Enjoy an out-of-this-world day out at National Space Centre

Whether your child dreams of being an astronaut or you’re just curious about what lies beyond Planet Earth, the National Space Centre in Leicester is a great choice for a day out.

Wednesday, 9th June 2021, 1:58 pm

A museum dedicated to all things space, there are lots of hands-on interactive exhibits to keep both big and little kids amused.

The centre itself is a distinctive structure, mainly due to the 42 metre-high and semi-transparent Rocket Tower which is home to the Blue Streak and Thor Able rockets.

The highlight of any first visit to the centre is a show in the Sir Patrick Moore Planetarium .

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Visitors are given an assigned time for the immersive film, which is screened on the dome of the planetarium, the largest of its kind in the UK.

A great introduction to some of the big topics covered in the rest of the centre, the planetarium explains difficult concepts in a child-friendly way and listen out for announcements detailing any live

talks taking place elsewhere at the centre during your visit.

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No-holds-barred insight

For smaller children, there is also a mini planetarium with an interactive film which teaches them about the different planets in the solar system and tests their knowledge.

The six galleries include Into Space which aims to give visitors a no-holds-barred insight into what it is really like to be an astronaut, including lots of detail about toilet trips to appeal to children – the centre itself says ‘how do you go to the toilet in space?’ is the most-asked question there.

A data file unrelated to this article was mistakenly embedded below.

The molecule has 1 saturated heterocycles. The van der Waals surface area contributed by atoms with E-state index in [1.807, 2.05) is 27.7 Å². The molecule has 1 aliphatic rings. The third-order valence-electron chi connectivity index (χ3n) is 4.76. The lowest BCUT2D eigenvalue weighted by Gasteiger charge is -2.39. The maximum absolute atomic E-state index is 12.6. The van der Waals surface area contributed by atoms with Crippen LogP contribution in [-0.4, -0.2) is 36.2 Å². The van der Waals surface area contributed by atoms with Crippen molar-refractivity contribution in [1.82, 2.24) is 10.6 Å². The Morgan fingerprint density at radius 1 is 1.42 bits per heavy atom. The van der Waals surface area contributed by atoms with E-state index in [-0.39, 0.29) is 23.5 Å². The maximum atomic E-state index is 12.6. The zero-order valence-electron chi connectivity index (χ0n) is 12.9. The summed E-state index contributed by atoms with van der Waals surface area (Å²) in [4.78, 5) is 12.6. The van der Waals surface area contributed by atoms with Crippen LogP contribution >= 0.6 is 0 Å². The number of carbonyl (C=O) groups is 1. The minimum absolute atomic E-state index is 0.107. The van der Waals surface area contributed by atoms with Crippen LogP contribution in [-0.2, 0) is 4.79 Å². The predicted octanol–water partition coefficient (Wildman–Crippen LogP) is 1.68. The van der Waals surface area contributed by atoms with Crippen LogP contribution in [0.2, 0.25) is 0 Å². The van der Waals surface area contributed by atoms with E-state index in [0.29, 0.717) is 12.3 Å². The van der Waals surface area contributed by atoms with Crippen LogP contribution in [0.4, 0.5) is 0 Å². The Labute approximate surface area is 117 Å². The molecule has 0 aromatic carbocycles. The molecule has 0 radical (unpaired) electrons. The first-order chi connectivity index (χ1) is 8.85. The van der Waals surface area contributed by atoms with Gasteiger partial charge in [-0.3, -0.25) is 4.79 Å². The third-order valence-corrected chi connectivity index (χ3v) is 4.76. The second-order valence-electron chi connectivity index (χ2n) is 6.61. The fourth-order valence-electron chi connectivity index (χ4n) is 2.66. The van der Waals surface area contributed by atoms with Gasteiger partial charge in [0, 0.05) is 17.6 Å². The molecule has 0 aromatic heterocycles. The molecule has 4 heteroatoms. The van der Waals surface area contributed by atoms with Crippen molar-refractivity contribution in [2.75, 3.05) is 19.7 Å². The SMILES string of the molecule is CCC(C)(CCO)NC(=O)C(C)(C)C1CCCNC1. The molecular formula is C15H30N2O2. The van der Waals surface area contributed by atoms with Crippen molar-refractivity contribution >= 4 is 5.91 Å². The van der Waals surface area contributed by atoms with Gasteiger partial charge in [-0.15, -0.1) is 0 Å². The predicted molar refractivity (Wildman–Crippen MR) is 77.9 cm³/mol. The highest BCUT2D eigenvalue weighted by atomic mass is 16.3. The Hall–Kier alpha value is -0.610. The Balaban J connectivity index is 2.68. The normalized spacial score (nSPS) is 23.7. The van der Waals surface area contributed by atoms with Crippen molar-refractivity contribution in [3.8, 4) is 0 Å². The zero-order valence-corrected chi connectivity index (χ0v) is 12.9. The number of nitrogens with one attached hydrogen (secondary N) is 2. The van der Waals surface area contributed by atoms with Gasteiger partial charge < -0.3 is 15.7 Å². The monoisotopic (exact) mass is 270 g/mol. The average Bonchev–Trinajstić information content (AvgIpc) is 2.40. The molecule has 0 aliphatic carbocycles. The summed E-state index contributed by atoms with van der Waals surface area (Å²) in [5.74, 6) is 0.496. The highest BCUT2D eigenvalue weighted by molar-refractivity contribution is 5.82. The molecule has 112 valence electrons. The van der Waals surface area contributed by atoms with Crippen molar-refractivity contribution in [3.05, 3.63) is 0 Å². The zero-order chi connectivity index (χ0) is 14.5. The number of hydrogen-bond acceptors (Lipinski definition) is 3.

There is a mock up of the Columbus Module from the International Space Station and lots of inspirational information about the pioneering crews who have journeyed into the final frontier.

The National Space Centre is located in Leicester.

Families can also have a go at presenting their own weather report, find out more about attempts to find alien life forms and learn about the Space Race when the USA and Soviet Union went head to head in a bid to be the first to go into space and land on the moon.

Tickets to the National Space Centre can seem quite expensive – £15.50 for adults and £12.50 for children and concessions – but the admission cost is actually better value for money than you might think as any tickets booked online can be upgraded to an annual pass for free.

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A Gemini TTV - tow test vehicle - hangs from the space centre ceiling. It was designed to test the possibility of a runway-style landing for the Gemini spacecraft.
Visitors can have a go at landing their own craft.
A Russian Soyuz space capsule hangs from the space centre's ceiling.
Visitors can have a go at presenting the weather in front of a green screen.
Visitors can drive a Martian rover in the centre's Our Solar System gallery.
Youngsters can sample the cramped conditions of a space launch capsule in the Into Space gallery.
The Into Space gallery includes a mock-up of the Columbus Module.